We have read Strickland just this way—as mandating a cumulative assessment of prejudice—on at least five prior occasions. See, e.g., Harris v. Thompson, 698 F.3d 609, 648 (7th Cir. 2012) (“The question is whether counsel's entire performance at the hearing prejudiced Harris. By analyzing each deficiency in isolation, the [state] appellate court clearly misapplied the Strickland prejudice prong.”); Sussman v. Jenkins, 636 F.3d 329, 360 (7th Cir. 2011) (assessing the “cumulative impact” of counsel's two errors); Goodman v. Bertrand, 467 F.3d 1022, 1030 (7th Cir. 2006) (reversing the district court's denial of a § 2254 application because the state appellate court unreasonably applied federal law by “evaluating each error in isolation” and not in their totality); Washington v. Smith, 219 F.3d 620, 634–35 (7th Cir. 2000) (explaining that the Strickland prejudice inquiry required an assessment of “the totality of the omitted evidence” and the other evidence presented to the jury); Alvarez v. Boyd, 225 F.3d 820, 824 (7th Cir. 2000) (explaining that the need to analyze errors together because their “synergistic” effects can make the “whole ․ greater than the sum of its parts”).

The Indiana Court of Appeals did not undertake a cumulative prejudice inquiry. It instead relied on its assessment of each individual error in isolation and then reasoned that because no one error met each of Strickland’s two prongs, a cumulative analysis was unnecessary. The court defended its approach with sparse reasoning: “We have reviewed each of Myers’ claims of error in detail and concluded that none of them amount to ineffective assistance of counsel.” Myers, 33 N.E.3d at 1114. It then offered the view that “trial irregularities” cannot be combined to “gain the stature of reversible error.” Id. (citing Kubsch v. State, 934 N.E.2d 1138, 1154 (Ind. 2010)). That legal observation is at odds with Strickland itself and our prior conclusions.

In these circumstances, where the state habeas court has not conducted a cumulative prejudice analysis, we must undertake the inquiry on our own in the first instance. See Goodman, 467 F.3d at 1030–31 (considering the impact of counsel's errors in light of the strength of the other evidence presented to the jury de novo and therefore without deference to the state court's findings).

It is here that we part ways with the district court. In evaluating the state's evidence against Myers, assessing defense counsel's errors, and projecting how the trial may have proceeded differently absent those errors, the district court found itself lacking confidence in the jury's guilty verdict. The court emphasized the absence of physical evidence linking Myers to the murder and, even more generally, any proof of a prior connection between him and Behrman. And, as the district court saw it, the absence of such proof is what made Dr. Radentz's rape testimony so prejudicial to Myers, for it allowed the jury to assign a motive to what otherwise appeared an implausible crime. So, too, did the district court find that Myers suffered substantial prejudice when his counsel made no meaningful effort to show that Behrman rode her bike south (not north toward Myers's home) the morning she disappeared. That evidence would have been difficult for the prosecution to overcome, given the landline telephone records showing that Myers was home making calls that morning. And that point is why, in the district court's view, the bloodhound scent evidence mattered: it put Behrman close to Myers's home and doomed his alibi.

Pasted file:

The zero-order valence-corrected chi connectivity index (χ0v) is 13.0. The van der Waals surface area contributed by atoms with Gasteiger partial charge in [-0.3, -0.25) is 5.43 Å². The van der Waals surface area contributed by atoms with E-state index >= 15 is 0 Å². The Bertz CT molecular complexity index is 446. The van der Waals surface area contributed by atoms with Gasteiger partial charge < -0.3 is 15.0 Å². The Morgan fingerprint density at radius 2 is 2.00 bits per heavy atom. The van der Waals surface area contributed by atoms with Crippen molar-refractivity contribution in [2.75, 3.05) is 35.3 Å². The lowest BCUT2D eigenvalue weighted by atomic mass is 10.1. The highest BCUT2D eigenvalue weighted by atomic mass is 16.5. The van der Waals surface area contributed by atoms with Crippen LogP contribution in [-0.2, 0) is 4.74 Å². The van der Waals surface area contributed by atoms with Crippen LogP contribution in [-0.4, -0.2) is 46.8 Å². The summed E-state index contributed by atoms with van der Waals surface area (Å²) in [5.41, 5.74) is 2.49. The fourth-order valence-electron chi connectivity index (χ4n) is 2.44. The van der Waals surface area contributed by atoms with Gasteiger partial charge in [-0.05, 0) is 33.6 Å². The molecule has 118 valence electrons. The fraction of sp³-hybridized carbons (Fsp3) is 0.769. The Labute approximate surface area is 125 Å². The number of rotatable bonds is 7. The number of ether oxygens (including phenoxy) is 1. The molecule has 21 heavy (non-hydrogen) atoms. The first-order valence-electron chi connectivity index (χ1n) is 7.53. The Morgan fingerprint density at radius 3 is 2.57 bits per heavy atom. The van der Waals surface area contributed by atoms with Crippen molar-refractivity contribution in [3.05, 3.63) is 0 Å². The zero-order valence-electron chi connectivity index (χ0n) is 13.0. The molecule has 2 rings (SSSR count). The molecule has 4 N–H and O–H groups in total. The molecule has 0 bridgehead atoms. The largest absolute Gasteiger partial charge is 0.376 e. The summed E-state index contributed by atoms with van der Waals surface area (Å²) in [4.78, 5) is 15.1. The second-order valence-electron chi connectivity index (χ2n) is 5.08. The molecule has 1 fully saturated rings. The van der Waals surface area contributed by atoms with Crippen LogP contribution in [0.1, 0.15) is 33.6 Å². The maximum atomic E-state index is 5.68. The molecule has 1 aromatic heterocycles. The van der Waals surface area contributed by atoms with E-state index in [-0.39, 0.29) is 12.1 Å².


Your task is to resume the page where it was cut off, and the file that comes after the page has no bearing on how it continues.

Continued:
We see the evidence differently. Far from weak, the prosecution presented substantial evidence of Myers's guilt. The district court failed to appreciate that, when taken together, the evidence of Myers's guilt overwhelmed any prejudicial effect of defense counsel's failings. The weight of the state's case against Myers prevents him from showing that he suffered substantial prejudice from his trial counsel's errors. See Strickland, 466 U.S. at 696, 104 S.Ct. 2052 (“[A] verdict or conclusion only weakly supported by the record is more likely to have been affected by errors than one with overwhelming record support.”); Cook, 948 F.3d at 909 (emphasizing the same point).

To be sure, counsel's deficient performance undoubtedly had some impact on the trial. The most troubling aspect of counsel's deficient performance—failing to object to Dr. Radentz's testimony that Behrman was raped before she was murdered—allowed the state to supply the jury with a theory of motive. The state made the point as plain as day in its closing argument: “You know the motive in this crime is clear ․ when Doctor Radentz told you that this was a classic rape murder. Rape is a crime of control. Rape is not a sex crime. It is pure and simple control over another human being and dominating them.” The state used Dr. Radentz's opinion to underscore the narrative that Myers, while reeling from his breakup with Carly Goodman, had a need to control people, especially women.